Survey Shows Need for More Volunteers

We’d like to say a big Thank You to the 73 blog readers who took time to respond with such thoughtful feedback to our reader survey!

We appreciated every comment, every suggestion and every article idea. As we celebrate the 6-year anniversary of the blog, we’re keeping in mind two key takeaways from the survey:

First, readers enjoy reading the blog. 90% of respondents reported being satisfied or highly satisfied with the content.

Second, the blog team needs more help
. We received so many terrific suggestions for future blog content that we need a few more Master Gardener volunteers to lend a hand.

The CSU Extension-Denver blog is one piece of our social media presence and an important part of our Master Gardener outreach and educational efforts.

In fact, when the number of subscribers to the blog (300) was compared to the Denver Master Gardener roster, approximately 85% are not active Master Gardeners, according to Linda McDonnell, who dug deep into the numbers. That suggests our blog is reaching, encouraging and educating the general gardening community.

Join the Blog Team
Please consider volunteering – we have many opportunities that can be tailored to fit your skills and interests. You don’t need to be tech savvy or even a great writer because the team can help every step of the way from editing to posting and finding photos.

All you need to join the team is the willingness to help other gardeners get more from their gardening experience. Plus every hour spent on the blog counts toward your volunteer service for 2021.

Two current opportunities include:
Monthly gardening to-do lists. This would be an ongoing volunteer opportunity to compile a month-by-month calendar of gardening tasks.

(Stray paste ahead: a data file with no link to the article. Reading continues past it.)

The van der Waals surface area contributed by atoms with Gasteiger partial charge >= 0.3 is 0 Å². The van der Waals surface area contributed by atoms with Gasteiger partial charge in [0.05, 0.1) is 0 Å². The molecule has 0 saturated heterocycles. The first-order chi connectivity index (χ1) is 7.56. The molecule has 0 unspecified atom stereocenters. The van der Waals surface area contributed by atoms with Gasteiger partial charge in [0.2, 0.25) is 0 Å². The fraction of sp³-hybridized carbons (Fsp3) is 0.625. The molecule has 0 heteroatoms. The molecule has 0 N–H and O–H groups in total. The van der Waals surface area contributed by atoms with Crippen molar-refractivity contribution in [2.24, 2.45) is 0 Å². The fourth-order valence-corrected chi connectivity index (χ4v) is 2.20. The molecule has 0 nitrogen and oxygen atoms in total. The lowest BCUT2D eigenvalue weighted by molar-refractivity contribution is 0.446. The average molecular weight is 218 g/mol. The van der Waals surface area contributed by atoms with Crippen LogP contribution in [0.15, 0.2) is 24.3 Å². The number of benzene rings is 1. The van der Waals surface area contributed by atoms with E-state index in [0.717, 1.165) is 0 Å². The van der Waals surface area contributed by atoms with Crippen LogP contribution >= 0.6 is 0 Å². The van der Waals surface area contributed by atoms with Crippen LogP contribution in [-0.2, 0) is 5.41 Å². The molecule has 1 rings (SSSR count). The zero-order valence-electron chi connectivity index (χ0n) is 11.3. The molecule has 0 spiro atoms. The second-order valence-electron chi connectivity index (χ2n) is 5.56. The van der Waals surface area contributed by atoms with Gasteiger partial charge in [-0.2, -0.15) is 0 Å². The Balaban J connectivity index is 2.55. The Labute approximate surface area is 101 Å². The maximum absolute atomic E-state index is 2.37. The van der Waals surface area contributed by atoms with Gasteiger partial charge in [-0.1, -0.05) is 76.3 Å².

CSU Extension topics, like the most frequently asked questions we get from the community. Researching and writing about those questions would be an easy way to get involved with the blog!

If you’d like more information on volunteering for the blog team, please get in touch with Merrill at the CSU Extension-Denver office 720-913-5272.

More Opportunities for the Future
One of our main goals is to continue to grow our readership with the content readers want. Overwhelmingly readers asked for more how-to gardening content in specific topic areas. Let us know if you’re interested in writing on any of these topics:

• Native plants
• Landscaping topics, especially drought-friendly landscaping and alternatives to lawns
• Permaculture and sustainability topics; water conservation
• Veggie gardening for our area
• In-depth and timely insect pest information
• Plants for shade
• Houseplant tips
• Growing small fruits
• Choosing trees
• Gardening in a changing climate
• Small-space gardening for apartments, condos, community gardens
• Garden spotlights: pollinator gardens, Master Gardener projects (before and after)

Help Promote the Blog
One way all readers can help the blog reach a wider audience is by forwarding each new blog post email to your gardening friends.